Aside from the San Jose suit, in fact, the only other wild card that could force an A's decision sooner than later is the fate of the Raiders, whose owner, Mark Davis, has publicly declared that the Coliseum site isn't big enough for both baseball and football. (There are plans that insist otherwise, but in any event there probably isn't enough money to build twin stadiums in Oakland, so let's ignore this question for the moment.) Hanging over Oakland's collective head is the prospect of the Raiders leaving without a new stadium of their own, and angry Raiders fans are a lot scarier than the prospect of angry A's fans.

Moreover, the Raiders seemingly have a ready-made relocation target: Los Angeles, which has been vacant NFL territory ever since the Raiders and Rams departed in 1995, and which, you may have heard, has a certain tendency to boost franchise values into the stratosphere. True, it doesn't have a new stadium either (neither the L.A. Coliseum nor the Rose Bowl would be a long-term solution), but in terms of market size, it blows even the Bay Area out of the water.

Funny thing about the NFL, though: Market size doesn't quite operate like it does for other sports, thanks to the lack of local cable deals -- football teams can happily survive in relatively tiny markets like Buffalo (No. 52) or Green Bay (No. 70) so long as they get a cut of the national TV contracts. That also means that the advantage of playing in a big market is substantially lessened for NFL owners compared to those in other sports.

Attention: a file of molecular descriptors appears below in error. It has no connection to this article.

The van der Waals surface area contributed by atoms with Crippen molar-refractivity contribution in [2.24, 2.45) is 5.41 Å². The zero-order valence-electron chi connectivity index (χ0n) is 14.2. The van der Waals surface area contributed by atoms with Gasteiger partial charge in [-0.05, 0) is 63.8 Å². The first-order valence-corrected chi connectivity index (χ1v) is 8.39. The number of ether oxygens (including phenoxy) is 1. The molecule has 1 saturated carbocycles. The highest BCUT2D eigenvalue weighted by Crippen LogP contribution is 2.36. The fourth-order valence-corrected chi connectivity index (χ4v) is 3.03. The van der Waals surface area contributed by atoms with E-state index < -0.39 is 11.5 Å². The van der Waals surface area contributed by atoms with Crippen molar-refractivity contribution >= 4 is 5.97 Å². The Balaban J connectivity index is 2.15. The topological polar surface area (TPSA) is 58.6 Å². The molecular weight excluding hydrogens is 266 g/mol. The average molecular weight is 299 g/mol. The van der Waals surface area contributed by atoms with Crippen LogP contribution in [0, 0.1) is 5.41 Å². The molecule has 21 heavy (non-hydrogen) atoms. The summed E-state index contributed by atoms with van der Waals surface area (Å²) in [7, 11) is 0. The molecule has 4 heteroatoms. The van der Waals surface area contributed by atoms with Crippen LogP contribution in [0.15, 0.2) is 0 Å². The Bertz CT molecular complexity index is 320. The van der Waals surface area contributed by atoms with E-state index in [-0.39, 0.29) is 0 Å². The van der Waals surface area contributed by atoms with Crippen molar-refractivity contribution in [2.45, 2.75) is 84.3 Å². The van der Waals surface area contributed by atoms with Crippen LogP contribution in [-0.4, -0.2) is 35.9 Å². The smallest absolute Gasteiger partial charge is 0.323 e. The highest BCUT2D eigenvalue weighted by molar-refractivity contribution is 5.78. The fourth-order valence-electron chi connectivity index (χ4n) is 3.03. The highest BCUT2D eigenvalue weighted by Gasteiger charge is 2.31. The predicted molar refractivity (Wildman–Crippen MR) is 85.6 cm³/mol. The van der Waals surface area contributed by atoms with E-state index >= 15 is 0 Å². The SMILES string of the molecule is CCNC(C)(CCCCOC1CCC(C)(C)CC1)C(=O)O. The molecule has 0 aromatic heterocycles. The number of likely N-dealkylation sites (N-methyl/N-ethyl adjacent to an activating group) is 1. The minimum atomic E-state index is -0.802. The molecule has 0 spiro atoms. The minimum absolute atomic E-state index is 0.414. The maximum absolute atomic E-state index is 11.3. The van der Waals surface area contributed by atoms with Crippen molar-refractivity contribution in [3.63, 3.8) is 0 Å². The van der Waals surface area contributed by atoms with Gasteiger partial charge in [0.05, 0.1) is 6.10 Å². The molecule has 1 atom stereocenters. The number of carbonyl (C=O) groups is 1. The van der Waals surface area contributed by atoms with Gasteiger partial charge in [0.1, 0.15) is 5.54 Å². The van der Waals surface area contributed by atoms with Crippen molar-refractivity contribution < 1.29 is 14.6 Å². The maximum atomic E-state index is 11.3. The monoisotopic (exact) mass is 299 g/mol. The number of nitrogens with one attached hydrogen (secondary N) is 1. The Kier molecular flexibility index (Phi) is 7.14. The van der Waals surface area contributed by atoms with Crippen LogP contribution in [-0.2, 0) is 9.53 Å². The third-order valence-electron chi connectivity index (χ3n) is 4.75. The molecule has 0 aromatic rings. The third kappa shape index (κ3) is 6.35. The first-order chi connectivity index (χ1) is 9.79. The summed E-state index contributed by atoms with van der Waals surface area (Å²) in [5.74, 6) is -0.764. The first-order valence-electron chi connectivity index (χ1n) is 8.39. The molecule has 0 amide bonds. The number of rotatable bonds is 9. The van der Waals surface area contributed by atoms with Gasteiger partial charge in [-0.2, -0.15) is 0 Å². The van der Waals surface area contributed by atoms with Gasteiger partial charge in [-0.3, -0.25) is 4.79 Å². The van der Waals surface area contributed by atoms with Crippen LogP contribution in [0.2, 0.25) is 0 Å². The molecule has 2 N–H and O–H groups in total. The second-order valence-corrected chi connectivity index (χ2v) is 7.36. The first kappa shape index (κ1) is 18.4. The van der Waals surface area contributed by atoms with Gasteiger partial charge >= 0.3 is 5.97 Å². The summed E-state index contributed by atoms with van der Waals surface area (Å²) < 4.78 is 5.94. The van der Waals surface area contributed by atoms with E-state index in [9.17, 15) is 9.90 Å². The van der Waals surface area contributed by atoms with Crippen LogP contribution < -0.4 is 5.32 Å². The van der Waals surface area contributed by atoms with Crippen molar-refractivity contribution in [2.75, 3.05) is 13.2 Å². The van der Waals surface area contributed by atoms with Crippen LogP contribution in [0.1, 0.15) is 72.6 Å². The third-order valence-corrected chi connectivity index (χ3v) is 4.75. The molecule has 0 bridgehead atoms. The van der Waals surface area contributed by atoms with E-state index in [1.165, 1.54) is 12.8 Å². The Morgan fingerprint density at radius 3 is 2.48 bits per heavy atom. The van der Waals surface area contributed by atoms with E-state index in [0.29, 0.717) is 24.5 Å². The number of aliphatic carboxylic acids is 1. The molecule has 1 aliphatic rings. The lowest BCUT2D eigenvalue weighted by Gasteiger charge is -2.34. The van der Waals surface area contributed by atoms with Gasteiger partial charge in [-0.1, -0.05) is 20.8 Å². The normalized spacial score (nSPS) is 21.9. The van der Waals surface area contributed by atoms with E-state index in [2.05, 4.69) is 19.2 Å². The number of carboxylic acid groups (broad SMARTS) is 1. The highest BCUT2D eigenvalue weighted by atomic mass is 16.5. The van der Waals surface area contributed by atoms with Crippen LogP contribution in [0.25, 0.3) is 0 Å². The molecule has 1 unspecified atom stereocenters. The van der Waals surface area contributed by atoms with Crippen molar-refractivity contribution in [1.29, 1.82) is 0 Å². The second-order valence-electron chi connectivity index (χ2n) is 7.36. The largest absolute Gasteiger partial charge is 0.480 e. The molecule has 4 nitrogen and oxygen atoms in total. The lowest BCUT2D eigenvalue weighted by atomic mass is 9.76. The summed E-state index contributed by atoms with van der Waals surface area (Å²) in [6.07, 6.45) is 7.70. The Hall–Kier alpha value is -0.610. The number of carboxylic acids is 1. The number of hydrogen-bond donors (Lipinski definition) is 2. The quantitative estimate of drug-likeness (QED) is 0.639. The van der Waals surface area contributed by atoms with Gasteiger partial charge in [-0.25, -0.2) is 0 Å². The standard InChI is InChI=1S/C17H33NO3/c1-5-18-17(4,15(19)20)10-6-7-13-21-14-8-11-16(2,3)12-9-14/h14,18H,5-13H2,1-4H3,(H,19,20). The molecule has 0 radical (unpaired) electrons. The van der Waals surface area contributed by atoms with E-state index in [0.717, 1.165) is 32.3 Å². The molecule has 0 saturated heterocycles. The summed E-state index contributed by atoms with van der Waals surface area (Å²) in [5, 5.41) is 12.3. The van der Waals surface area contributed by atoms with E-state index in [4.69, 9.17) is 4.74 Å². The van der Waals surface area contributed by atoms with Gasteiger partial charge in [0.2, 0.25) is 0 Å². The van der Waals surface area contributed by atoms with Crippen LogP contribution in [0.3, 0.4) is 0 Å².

How lessened? To find out, I ran a linear regression analysis comparing Forbes team values for MLB and the NFL, and the corresponding Nielsen market sizes. (Accuracy of the numbers depend on how much you trust Forbes, Nielsen and my Excel skills, so take this as a rough guesstimate.) According to these numbers, the value of market size in baseball -- in other words, the amount of extra value added by being in a bigger market -- is more than double that for football. As a result, if Lew Wolff were able to overcome the opposition of the Dodgers and Angels and move the A's to L.A., they would be expected to appreciate by more than $500 million (or if you count Oakland as only a fraction of the Bay Area market, as much as $800 million); for the Raiders, the value bump would be more like $270-425 million.

That's not chump change, but when you consider that the two leading stadium plans in L.A. would require a team owner to not only spend hundreds of millions of dollars of his own money but possibly give up a chunk of equity in the team as well, it starts looking like a slim payoff. Which is, no doubt, a big part of why the Raiders are still in Oakland.

None of which is going to stop Wolff or Davis from threatening, or city officials from reacting out of fear of being accused of losing one of Oakland's teams. Next time, though, they might want to consider holding out a bit longer -- after all, when you fold too quickly, you don't force the guy across the table to show his cards.

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Neil deMause is a Brooklyn-based journalist who has covered sports economics for Slate, the Village VoiceBaseball Prospectus and a bunch of other places you wouldn't remember. He runs the stadium news website Field of Schemes, and co-authored the book of the same name.